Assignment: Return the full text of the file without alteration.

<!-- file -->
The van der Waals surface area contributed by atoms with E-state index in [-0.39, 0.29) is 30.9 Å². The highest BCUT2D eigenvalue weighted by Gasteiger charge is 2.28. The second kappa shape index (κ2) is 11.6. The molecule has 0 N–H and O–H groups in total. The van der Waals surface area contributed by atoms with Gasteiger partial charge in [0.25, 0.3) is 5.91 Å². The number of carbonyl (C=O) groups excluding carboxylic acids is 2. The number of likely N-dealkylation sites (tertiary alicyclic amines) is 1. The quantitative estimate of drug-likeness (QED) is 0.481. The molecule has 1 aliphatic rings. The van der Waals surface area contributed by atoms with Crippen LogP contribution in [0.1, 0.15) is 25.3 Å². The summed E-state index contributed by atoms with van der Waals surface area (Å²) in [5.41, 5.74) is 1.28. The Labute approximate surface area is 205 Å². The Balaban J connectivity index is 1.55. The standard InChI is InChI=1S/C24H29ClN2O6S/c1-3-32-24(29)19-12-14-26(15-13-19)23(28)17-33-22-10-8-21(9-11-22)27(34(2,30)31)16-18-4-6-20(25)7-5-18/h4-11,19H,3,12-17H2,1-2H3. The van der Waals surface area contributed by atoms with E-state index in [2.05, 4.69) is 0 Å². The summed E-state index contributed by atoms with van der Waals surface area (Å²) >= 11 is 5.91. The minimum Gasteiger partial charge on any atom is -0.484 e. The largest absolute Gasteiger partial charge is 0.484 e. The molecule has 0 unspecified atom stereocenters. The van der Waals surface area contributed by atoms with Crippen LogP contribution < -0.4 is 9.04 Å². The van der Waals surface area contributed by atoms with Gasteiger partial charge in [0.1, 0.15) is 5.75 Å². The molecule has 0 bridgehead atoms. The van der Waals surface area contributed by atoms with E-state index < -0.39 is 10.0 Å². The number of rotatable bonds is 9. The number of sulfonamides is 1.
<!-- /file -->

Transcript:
The van der Waals surface area contributed by atoms with E-state index in [-0.39, 0.29) is 30.9 Å². The highest BCUT2D eigenvalue weighted by Gasteiger charge is 2.28. The second kappa shape index (κ2) is 11.6. The molecule has 0 N–H and O–H groups in total. The van der Waals surface area contributed by atoms with Gasteiger partial charge in [0.25, 0.3) is 5.91 Å². The number of carbonyl (C=O) groups excluding carboxylic acids is 2. The number of likely N-dealkylation sites (tertiary alicyclic amines) is 1. The quantitative estimate of drug-likeness (QED) is 0.481. The molecule has 1 aliphatic rings. The van der Waals surface area contributed by atoms with Crippen LogP contribution in [0.1, 0.15) is 25.3 Å². The summed E-state index contributed by atoms with van der Waals surface area (Å²) in [5.41, 5.74) is 1.28. The Labute approximate surface area is 205 Å². The Balaban J connectivity index is 1.55. The standard InChI is InChI=1S/C24H29ClN2O6S/c1-3-32-24(29)19-12-14-26(15-13-19)23(28)17-33-22-10-8-21(9-11-22)27(34(2,30)31)16-18-4-6-20(25)7-5-18/h4-11,19H,3,12-17H2,1-2H3. The van der Waals surface area contributed by atoms with E-state index in [2.05, 4.69) is 0 Å². The summed E-state index contributed by atoms with van der Waals surface area (Å²) >= 11 is 5.91. The minimum Gasteiger partial charge on any atom is -0.484 e. The largest absolute Gasteiger partial charge is 0.484 e. The molecule has 0 unspecified atom stereocenters. The van der Waals surface area contributed by atoms with Crippen LogP contribution < -0.4 is 9.04 Å². The van der Waals surface area contributed by atoms with Gasteiger partial charge in [0.1, 0.15) is 5.75 Å². The molecule has 0 bridgehead atoms. The van der Waals surface area contributed by atoms with E-state index < -0.39 is 10.0 Å². The number of rotatable bonds is 9. The number of sulfonamides is 1.